But wait, I didn’t tell you anything about this display mode colors…

At first sight, one could believe that HiRes bitmap display is limited to 2 colors (one for background, one for foreground) and only the bitmap memory determines the pixel state on screen. Actually, the background color (unlit pixels) and foreground color (lit pixels) are defined by the lower nibble (4 least signifiant bits) and upper nibble (4 most signifiant bits) of … screen RAM !

Indeed, on one hand the memory area at $0400-$07FF (default) is used to store characters code in character display mode and, on the other hand, the same locations are used in bitmap mode to define colors of each 8×8 pixels blocks.

This explains why, when turning on bitmap mode from BASIC, some blocks have distinctive colors.

In figure 6, if we consider line 9, we should read the basic prompt ‘READY.’ in character mode. This means that screen ram is filled with values $12,$05,$01,$04,$19,$2E.

If we keep only the upper nibble of each values, we get : $1,$0,$0,$0,$1,$2.

And if we get the corresponding colors from the table below, we obtain WHITE, BLACK, BLACK, BLACK, WHITE, RED

Black
Black 0
White
White 1
Red
Red 2
Cyan
Cyan 3
Violet
Violet 4
Green
Green 5
Blue
Blue 6
Yellow
Yellow 7
Orange
Orange 8
Brown
Brown 9
Lightred
Lightred 10
Dark-Grey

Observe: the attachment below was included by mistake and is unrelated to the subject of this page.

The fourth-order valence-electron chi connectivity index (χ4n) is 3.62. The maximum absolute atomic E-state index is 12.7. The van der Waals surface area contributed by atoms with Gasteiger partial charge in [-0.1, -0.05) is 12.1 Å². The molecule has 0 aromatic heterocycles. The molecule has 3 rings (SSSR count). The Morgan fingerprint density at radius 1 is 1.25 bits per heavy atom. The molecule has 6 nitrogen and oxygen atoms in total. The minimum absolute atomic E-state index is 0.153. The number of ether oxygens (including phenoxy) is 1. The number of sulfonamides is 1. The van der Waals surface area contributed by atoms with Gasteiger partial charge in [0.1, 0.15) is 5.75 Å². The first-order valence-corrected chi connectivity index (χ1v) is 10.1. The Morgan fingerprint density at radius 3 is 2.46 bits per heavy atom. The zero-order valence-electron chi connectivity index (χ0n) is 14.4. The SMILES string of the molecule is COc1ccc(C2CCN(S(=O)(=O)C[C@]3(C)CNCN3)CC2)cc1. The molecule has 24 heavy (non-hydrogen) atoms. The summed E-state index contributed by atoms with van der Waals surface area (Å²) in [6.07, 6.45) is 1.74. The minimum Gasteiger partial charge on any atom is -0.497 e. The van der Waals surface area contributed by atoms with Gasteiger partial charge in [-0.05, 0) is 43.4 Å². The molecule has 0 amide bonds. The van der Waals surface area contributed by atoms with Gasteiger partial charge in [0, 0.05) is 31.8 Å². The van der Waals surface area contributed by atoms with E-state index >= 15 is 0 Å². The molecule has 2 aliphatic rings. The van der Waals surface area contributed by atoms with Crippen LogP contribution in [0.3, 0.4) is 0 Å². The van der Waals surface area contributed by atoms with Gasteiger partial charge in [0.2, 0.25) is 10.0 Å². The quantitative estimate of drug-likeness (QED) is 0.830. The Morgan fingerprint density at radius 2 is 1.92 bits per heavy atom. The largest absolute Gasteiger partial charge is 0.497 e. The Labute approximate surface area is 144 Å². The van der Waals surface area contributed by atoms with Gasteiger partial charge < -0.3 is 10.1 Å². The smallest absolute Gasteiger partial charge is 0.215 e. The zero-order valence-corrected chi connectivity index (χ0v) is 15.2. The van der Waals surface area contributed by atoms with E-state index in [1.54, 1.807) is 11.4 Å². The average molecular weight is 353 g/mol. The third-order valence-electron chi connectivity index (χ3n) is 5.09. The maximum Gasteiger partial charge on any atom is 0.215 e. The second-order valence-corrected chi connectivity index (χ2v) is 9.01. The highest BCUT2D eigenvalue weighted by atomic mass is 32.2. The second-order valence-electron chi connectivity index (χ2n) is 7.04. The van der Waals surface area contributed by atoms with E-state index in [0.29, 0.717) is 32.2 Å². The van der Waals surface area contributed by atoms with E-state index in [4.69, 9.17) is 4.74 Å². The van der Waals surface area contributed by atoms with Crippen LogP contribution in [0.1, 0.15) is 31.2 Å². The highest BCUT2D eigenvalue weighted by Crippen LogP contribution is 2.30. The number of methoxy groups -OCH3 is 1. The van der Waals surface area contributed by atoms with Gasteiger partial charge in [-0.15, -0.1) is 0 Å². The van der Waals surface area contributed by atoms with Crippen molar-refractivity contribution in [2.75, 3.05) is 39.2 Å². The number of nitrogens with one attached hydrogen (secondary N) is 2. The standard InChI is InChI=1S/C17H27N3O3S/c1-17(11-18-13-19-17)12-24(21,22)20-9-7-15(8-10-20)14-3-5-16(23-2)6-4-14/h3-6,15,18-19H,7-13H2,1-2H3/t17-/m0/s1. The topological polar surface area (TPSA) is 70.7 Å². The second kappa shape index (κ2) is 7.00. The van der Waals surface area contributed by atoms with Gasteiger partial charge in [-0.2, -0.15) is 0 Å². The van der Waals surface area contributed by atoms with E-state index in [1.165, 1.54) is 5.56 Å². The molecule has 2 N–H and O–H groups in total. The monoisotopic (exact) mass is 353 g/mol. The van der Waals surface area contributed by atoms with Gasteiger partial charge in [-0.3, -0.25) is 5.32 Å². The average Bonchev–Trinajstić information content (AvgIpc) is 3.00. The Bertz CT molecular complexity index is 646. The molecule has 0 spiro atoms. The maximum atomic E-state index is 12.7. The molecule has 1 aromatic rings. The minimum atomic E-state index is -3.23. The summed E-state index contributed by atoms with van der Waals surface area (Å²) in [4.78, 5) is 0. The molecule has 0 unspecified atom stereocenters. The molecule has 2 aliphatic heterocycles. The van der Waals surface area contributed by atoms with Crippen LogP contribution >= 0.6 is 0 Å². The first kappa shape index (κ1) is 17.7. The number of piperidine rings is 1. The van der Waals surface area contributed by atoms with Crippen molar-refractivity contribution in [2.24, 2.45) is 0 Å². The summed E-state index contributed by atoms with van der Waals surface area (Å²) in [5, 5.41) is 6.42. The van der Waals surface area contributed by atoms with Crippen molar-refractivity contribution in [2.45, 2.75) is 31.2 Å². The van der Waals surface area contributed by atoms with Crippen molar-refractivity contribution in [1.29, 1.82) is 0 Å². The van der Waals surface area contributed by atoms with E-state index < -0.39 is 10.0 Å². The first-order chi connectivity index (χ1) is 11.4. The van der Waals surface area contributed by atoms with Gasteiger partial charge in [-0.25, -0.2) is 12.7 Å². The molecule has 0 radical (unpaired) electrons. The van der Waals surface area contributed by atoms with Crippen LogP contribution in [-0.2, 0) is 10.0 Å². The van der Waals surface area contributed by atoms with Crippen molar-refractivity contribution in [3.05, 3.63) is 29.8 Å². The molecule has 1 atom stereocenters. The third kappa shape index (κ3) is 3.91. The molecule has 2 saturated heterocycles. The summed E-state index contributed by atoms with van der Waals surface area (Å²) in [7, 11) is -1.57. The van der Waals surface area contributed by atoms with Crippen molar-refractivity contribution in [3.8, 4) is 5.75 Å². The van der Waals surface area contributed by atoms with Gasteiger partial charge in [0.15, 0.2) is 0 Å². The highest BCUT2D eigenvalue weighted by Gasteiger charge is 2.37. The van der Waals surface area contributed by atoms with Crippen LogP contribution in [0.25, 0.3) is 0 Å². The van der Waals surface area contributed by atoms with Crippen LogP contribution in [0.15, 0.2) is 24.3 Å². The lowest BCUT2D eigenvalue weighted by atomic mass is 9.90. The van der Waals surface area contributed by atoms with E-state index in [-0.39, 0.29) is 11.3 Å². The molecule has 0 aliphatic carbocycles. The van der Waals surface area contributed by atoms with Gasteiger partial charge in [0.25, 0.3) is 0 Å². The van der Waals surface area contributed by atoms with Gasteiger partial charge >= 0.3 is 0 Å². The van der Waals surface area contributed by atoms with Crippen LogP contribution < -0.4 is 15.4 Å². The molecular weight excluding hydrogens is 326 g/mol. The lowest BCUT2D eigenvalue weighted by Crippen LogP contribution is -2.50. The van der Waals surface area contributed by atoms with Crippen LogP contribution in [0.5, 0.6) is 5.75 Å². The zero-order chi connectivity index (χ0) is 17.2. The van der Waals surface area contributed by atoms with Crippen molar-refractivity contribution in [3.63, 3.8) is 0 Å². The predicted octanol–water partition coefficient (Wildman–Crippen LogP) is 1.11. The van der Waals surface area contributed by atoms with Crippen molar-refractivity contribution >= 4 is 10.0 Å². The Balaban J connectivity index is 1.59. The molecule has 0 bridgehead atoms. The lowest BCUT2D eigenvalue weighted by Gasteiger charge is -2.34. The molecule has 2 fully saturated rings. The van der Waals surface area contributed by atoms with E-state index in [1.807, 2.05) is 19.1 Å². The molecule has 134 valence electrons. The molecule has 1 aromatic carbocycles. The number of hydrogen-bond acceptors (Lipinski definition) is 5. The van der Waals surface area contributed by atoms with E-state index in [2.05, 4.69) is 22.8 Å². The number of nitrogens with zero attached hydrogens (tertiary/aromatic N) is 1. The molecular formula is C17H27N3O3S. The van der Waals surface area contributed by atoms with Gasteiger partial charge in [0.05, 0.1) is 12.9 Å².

Grey 1 11
Grey
Grey 2 12
Lightgreen
Lightgreen 13
Lightblue
Lightblue 14
Lightgrey
Grey 3 15

Knowing that bitmap values for pixels located in the 8×8 blocks of the ‘READY.’ characters are set to $FF, VIC II displays foreground color in each of theses 6 blocks.

If you are still a bit confused on how VIC II display colors pixels in bitmap mode, let’s try to fill a bitmap with a 4×4 checker pattern with light grey foreground on dark grey background :

  1. turn bitmap mode ON
  2. for each 8×8 pixel block draw on matrix with a sub-4×4 checker pattern
  3. for each block location in screen RAM, set nibbles according to colors (15 & 11)
10 POKE 53272,PEEK(53272)OR8:POKE 53265,PEEK(53265)OR32
20 FORI=8192TO16191 STEP 8
30 POKEI,240:POKEI+1,240:POKEI+2,240:POKEI+3,240
40 POKEI+4,15:POKEI+5,15:POKEI+6,15:POKEI+7,15
50 NEXT
60 FORI=1024TO2034:POKEI,251:NEXT
70 GOTO 70

Then you shoud get the following screen :

bitmap3

Figure 7. HiRes checkers

We can observe the obvious slowness of BASIC when dealing with bitmap graphics ! There are too many memory addresses to change if you have the modify the entire screen on each frame refresh…

This will end our session on C64 display modes.

Next time, we will rewrite the last program in 6510 assembly to compare execution speed !

 

Main menu workflow

In the first serie of articles on Maze Master reengineering, we will rewrite the main menu management code in 6510 assembly language.

The following tools will be used :

Relauch64 IDE supports color highlightment and direct execution of output code in Vice emulator.

Once all code is implemented, we should have a menu screen similar to this one

mm_menu

Each step in implementation should match an action of this activities diagram

Main menu activity Diagram

This seems rather easy but there is an enormous amount of work still to be done.

We will learn how to clear bitmap, draw a char at a given location on screen, read keyboard input, generate random numbers and deal with data structure in memory to store characteristics of our heroes !